28 September 2007
Subhashitavali: An Anthology of Comic, Erotic and Other Verses
Selected and Translated from the Sanskrit
By A.N.D. Haksar
The blank, apologetic screen, where once FTV edified millions of Indians on the finer points of couture, announces our chronic sexual hang-ups, bawdy jokes in our newspapers and films nicked from the internet and foreign films laugh at our hobbled sense of humour, as devoid of originality as the Chinese watch industry. No wonder we are tired citing The Kamasutra as a belated proof of our once having been an unrivalled sexually liberated culture. And yet, we have nothing to show for having a long-standing comic tradition.
Now there is something to cheer us on both fronts: a new translation of an ancient source of titillation, that is also humorous.
Subhashitavali, literally ‘well said’ is a collection of erotic and humorous verses from the pens of some very venerable ancient bards like Valmiki, Bhasa, Bilhana, and the prolific and versatile Anonymous, compiled by Vallabhadeva in the fifth century CE. Scholars have been long aware of its existence, but the complete verses have never been before translated. Haksar’s light, sparkly translation effectively conveys rather than clouds the originals.
This new Penguin Classic kicks straight in the teeth the airy-fairy image of the past resembling one of those fake-white-beard serials. Clearly the producers of these dharma-soaps have not read their scriptures closely.
But make no mistake, the sacred is not forgotten in Subhashitavali. It remains an obsession even with the writers of the most louche verses. In fact, the compilation seems to be propagating the balanced Hindu way of life where everything is had in proportion. Accordingly, sex should be cherished as an essential, but not the only, part of a large smorgasbord that is life. Hence the sacred here has the profane in tow: Homage to Manmatha,/churner of the mind,/who dwells in lovely women/with round, uplifted bosoms,/comely hips and languid gait. (Vita Vritta).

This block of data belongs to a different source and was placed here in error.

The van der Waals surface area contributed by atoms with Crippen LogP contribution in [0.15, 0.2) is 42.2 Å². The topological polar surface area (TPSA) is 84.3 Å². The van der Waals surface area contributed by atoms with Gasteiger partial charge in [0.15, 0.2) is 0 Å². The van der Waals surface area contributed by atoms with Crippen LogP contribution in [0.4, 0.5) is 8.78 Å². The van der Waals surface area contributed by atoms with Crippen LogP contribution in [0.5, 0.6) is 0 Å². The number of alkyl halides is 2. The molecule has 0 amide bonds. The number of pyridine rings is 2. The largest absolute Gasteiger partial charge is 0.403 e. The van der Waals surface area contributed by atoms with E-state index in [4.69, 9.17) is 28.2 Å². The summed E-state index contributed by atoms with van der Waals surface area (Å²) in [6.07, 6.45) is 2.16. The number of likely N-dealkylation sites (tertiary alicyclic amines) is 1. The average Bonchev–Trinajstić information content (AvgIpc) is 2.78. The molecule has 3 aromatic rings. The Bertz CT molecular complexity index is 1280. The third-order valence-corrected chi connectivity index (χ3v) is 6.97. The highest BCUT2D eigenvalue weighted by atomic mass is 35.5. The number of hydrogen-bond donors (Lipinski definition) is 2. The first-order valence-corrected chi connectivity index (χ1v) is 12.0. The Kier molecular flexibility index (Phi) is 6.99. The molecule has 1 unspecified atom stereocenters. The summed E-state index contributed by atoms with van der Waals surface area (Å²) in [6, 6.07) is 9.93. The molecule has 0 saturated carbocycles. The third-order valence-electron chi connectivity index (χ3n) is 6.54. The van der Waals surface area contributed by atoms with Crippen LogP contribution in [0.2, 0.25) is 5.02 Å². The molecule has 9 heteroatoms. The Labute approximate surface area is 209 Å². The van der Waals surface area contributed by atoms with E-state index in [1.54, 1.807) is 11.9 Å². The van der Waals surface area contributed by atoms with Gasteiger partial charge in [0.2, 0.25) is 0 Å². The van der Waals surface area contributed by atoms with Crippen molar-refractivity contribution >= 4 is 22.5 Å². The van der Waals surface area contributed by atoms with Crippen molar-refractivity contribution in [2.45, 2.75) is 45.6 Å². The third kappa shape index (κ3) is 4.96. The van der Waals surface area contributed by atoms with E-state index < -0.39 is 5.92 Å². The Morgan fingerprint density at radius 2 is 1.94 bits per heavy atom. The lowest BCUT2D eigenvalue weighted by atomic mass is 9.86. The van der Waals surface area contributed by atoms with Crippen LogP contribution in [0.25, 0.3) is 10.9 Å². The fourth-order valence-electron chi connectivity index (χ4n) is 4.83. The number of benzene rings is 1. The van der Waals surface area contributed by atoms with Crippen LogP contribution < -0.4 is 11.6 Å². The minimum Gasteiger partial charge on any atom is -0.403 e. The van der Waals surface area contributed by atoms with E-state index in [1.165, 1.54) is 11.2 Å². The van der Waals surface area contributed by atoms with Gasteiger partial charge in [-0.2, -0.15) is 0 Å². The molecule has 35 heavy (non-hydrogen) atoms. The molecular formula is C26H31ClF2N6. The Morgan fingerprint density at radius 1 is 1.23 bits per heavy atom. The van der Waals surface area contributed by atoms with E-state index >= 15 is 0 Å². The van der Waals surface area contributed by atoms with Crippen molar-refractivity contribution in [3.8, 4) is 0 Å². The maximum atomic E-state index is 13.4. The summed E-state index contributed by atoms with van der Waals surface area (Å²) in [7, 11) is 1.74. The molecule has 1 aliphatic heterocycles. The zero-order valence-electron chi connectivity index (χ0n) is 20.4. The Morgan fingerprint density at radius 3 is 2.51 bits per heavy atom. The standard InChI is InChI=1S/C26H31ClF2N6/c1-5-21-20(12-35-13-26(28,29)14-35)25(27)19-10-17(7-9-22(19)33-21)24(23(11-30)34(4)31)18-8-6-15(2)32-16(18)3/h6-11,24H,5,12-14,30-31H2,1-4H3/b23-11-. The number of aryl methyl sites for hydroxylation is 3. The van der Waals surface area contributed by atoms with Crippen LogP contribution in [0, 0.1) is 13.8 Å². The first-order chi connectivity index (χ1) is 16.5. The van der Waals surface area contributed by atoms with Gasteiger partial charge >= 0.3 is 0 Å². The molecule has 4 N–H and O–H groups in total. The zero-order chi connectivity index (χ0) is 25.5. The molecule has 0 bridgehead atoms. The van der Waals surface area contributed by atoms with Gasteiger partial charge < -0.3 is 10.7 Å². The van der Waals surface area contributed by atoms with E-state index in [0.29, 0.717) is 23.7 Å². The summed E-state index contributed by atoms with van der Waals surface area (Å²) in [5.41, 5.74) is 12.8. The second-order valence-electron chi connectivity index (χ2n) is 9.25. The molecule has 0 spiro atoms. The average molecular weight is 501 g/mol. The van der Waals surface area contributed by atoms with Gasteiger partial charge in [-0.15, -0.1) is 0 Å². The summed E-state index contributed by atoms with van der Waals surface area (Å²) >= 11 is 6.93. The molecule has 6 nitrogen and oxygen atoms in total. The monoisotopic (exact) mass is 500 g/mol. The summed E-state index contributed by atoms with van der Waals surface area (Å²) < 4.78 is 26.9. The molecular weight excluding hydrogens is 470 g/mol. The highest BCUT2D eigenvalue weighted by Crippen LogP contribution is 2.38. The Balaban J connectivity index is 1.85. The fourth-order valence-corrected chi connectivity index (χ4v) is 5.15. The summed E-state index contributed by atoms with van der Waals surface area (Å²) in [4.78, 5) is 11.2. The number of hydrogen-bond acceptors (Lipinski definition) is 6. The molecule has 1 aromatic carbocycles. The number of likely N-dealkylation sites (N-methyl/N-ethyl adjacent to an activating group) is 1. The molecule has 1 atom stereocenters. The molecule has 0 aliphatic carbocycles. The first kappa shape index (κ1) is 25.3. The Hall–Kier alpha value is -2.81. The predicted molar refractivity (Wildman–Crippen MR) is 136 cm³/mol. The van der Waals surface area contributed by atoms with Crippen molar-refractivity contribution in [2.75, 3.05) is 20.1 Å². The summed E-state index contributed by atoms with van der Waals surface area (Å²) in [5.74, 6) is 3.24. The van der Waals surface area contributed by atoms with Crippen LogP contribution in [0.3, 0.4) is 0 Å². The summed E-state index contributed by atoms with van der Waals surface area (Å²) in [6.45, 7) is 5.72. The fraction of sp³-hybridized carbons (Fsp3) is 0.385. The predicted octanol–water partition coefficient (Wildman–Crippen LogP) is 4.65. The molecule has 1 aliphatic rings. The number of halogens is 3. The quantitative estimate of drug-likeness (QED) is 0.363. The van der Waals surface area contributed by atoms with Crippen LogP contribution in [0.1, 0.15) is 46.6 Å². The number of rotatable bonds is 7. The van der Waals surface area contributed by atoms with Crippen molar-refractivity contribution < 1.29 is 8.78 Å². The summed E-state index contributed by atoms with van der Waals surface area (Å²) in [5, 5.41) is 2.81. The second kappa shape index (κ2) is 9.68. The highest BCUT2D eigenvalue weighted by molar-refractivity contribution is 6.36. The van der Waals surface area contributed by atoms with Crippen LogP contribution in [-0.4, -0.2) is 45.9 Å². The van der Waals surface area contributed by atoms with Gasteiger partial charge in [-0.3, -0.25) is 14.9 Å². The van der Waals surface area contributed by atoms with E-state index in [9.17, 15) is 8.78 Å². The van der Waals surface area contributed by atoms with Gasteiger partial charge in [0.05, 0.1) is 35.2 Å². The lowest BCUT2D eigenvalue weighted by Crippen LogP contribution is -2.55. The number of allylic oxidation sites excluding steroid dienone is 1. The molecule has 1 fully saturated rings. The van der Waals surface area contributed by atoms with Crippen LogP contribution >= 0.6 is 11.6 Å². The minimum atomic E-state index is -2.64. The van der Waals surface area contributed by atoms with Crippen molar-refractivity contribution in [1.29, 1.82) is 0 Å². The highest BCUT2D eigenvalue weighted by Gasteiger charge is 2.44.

Sex is there and in amazing variety. There is rampant promiscuity: priests are visiting whores, old men are itching for it, widows are caught with gigolos, indigent students make do with hand. There is courtship, foreplay, coitus, and there is the after-sex fag. There is guilty sex, there is orgiastic sex, there is natural à la-D.H.Lawrence sex, there is innocent groping, and there is accidental sex. A handful of verses deal with sex for only the lonely. Of course, there is casual sex too.
Staying on sex, women are no mere passive players -- fallow land to be ploughed, as any feminist would put it. A woman brags about her lover’s amorous skills who sings and kisses like a bird,/in making love he’s more/passionate than a rutting elephant., but rues that he is my wedded lord!. Such indiscretion from the ur-granny would shock a Cosmopolitan editor out of her Choos.
Rabid irreverence breeds sometimes mawkish, sometimes a liberating political incorrectness. Whores, clerks, priests, widows, women, old men, old invalids, impotent men, the sick. they all generally get the stick for their surfeit capacity or incapability in participating, meaningfully, in sexual activity, the most pleasurable human activity. And it’s not always in good taste.
Talking about the poetics, there is conceit, offering not just sensuous but intellectual gratification too, and there is ambiguity, occurring sometimes together, like in the special section on lovers and their go-betweens, where the comic and the erotic couple in a seamless union: Messenger, your face and bosom,/with your hand why cover more?/Lips and breasts, like soldiers brave,/look best while bearing marks of war.
And, it’s not all about sex or laughter. Brevity, accuracy, and evocativeness lend these verses rare sensuality, like Kalidasa’s masterly, minimal, portrayal of subtle emotions: She covered her lips/with her fingers again/as she timidly warned me/that I should refrain./I lifted her face,/she turned to my shoulder,/I do not know why/I did not then kiss her.
Curiously, no one has bothered to bring this compilation to light since brief appearence in the ‘80s of some of these verses in a largely forgotten scholarly tome by Lee Siegel, Laughing Matters: Comic Tradition in India (University of Chicago Press, 1987), an ‘original treatise on the aesthetics of comedy and the psychology of laughter.’ Perhaps, the verses seem too good to be true. As they say, past is another country.